In Atlantic City, NJ, owner of shuttered casino says he would house Syrian refugees
Posted by Ann Corcoran on November 4, 2015
There is money in ‘them thar’ refugees! Throughout Europe there are stories of developers and others in the real estate business who see dollar signs (well Euros, where they live) as the migrants pour in, but this is the first time we are seeing a developer here in America look to overtly cash in on federally-funded ‘humanitarianism.’
See our post last year from Germany—luxury hotel converted to housing for refugees.
Although readers, you will find many local cases of rental property owners working hand-in-glove with local resettlement agencies, or developers looking for HUD money to diversify housing in your town, it is all kept pretty under the table.
The owner of the Revel, a shuttered casino, is apparently cash-strapped and right out in the open in his appeal.
So far, the owner of Atlantic City’s former Revel casino has proposed using it as an indoor water park, a medical tourism resort, an equestrian facility and a so-called “genius academy” where the world’s top minds would tackle society’s problems.
Now add this to Glenn Straub’s thoughts for the property: housing Syrian refugees.
Straub told The Associated Press on Tuesday that he’s willing to let people displaced by the civil war in Syria stay at the 47-story Revel resort as he fights in court over its future. Straub has been trying to reopen Revel since buying it in April for $82 million but has been beset by litigation from utility companies and former tenants that has so far kept it shuttered.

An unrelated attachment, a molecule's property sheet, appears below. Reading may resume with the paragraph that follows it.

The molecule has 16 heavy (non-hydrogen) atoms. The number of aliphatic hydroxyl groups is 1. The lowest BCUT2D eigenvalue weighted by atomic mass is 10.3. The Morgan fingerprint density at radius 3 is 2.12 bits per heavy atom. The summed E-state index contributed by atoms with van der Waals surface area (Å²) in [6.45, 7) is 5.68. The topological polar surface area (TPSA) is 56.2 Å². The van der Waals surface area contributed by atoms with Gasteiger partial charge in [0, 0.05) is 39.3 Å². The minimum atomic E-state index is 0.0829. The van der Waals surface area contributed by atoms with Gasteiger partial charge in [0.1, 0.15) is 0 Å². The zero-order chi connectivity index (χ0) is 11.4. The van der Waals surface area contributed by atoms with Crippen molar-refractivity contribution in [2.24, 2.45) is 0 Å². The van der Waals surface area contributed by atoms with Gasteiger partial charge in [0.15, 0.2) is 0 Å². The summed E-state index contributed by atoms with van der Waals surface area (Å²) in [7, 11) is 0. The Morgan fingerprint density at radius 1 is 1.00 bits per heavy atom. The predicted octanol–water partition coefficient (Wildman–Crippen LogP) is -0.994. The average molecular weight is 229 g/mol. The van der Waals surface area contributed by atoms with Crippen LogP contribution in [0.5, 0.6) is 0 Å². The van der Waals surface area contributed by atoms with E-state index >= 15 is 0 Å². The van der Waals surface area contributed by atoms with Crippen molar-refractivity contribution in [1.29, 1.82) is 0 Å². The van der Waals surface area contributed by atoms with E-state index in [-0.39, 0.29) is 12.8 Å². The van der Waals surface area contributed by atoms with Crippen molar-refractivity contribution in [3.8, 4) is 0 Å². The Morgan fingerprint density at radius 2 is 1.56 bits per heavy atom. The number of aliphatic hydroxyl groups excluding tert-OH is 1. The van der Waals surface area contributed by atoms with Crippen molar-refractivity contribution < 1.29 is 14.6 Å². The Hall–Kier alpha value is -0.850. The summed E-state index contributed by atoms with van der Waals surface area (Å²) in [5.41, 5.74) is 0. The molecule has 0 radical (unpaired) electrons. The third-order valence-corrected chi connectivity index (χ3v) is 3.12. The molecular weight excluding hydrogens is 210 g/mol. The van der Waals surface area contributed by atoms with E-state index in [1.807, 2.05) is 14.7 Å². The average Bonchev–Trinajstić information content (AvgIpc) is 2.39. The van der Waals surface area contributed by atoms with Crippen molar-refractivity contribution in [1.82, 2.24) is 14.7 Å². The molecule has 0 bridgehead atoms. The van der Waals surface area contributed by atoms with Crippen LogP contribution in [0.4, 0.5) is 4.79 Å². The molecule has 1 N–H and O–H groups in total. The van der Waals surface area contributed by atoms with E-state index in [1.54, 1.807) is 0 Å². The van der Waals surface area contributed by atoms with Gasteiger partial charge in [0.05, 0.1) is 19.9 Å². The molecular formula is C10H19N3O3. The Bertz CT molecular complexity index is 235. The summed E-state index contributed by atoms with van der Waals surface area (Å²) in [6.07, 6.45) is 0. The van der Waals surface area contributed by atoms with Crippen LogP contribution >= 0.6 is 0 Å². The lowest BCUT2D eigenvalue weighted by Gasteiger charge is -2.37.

“We treat our dogs better than we treat the Syrians right now,” he said. “If the government wanted to house Syrian refugees, I’d give them use of the building and let them put those people there.”
The U.S. State Department said Tuesday that it had not been contacted by Straub but would be willing to put him in contact with a local refugee resettlement agency*** should he so desire.
Straub said his only request would be reimbursement for the cost of operating the building while refugees were staying there.
***The closest resettlement agency is in Camden, NJ (go here to see the entire list of resettlement contractors, find one near where you live).
By the way, I don’t see Atlantic City on the list of cities whose mayors are hankering for more immigrants to boost their sagging economies. And, there are two NJ cities looking for Syrian refugees, but I don’t see A.C. on the list yet.
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